I am thrilled to let you know that we have published a toolset for livepatching of user space software, called LibCare, to GitHub. It is released under the GPL2 license and allows software developers to develop and apply patches to their running software without the need to restart it.
KernelCare is often deployed on a large number of servers. Adding those servers one by one is a hassle. In that case, KernelCare key can be used to deploy and register multiple servers at once.
Registration is still straightforward:
kcarectl --register [YOUR KEY]
The key can be obtained from CLN (see image).
A few days ago, Endurance has announced that they have implemented KernelCare to keep their servers secure and limit interruptions. Endurance is a leading provider of cloud-based platform solutions, and they have deployed KernelCare rebootless update service on shared and dedicated web servers for the Endurance family of brands including HostGator and Bluehost, among others.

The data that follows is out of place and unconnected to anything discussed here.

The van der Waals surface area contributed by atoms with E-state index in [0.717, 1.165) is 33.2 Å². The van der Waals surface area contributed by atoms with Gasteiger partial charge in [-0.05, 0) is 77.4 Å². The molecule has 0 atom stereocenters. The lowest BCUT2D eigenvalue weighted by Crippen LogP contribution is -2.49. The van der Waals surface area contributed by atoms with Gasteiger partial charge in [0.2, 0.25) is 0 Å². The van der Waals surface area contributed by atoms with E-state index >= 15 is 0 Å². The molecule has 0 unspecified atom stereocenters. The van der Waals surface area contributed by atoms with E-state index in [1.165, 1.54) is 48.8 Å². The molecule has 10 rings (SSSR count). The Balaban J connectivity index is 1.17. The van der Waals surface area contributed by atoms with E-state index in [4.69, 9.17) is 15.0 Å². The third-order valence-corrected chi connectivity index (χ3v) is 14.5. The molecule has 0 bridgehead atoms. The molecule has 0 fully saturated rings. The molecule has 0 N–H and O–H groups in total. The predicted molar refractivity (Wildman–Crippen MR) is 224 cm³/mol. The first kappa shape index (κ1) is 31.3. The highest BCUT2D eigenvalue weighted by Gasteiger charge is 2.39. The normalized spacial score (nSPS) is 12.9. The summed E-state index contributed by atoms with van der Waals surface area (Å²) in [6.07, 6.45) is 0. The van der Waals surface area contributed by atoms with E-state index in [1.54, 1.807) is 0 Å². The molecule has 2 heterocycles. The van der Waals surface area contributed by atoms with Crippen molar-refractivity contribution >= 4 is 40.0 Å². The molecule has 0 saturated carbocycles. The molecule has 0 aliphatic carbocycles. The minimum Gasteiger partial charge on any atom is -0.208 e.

In light of the recent Dirty Cow exploit, said by experts to be the “Most serious” Linux privilege-escalation bug ever, we’ve decided to push forward our prior plans to offer KernelCare for free for nonprofit organizations so that they can protect themselves from critical vulnerabilities including the Dirty Cow CVE-2016-5195.
Ksplice is a technology that updates kernels with important security patches without the need to reboot. After its acquisition by Oracle, it is now offered as part of the Oracle Linux Premier Support. KernelCare is distribution-agnostic and supports Oracle Linux kernels, as well as CentOS, CloudLinux OS, Debian, RedHat, Virtuozzo, and others. Many customers come to us wanting to switch from legacy Ksplice to KernelCare.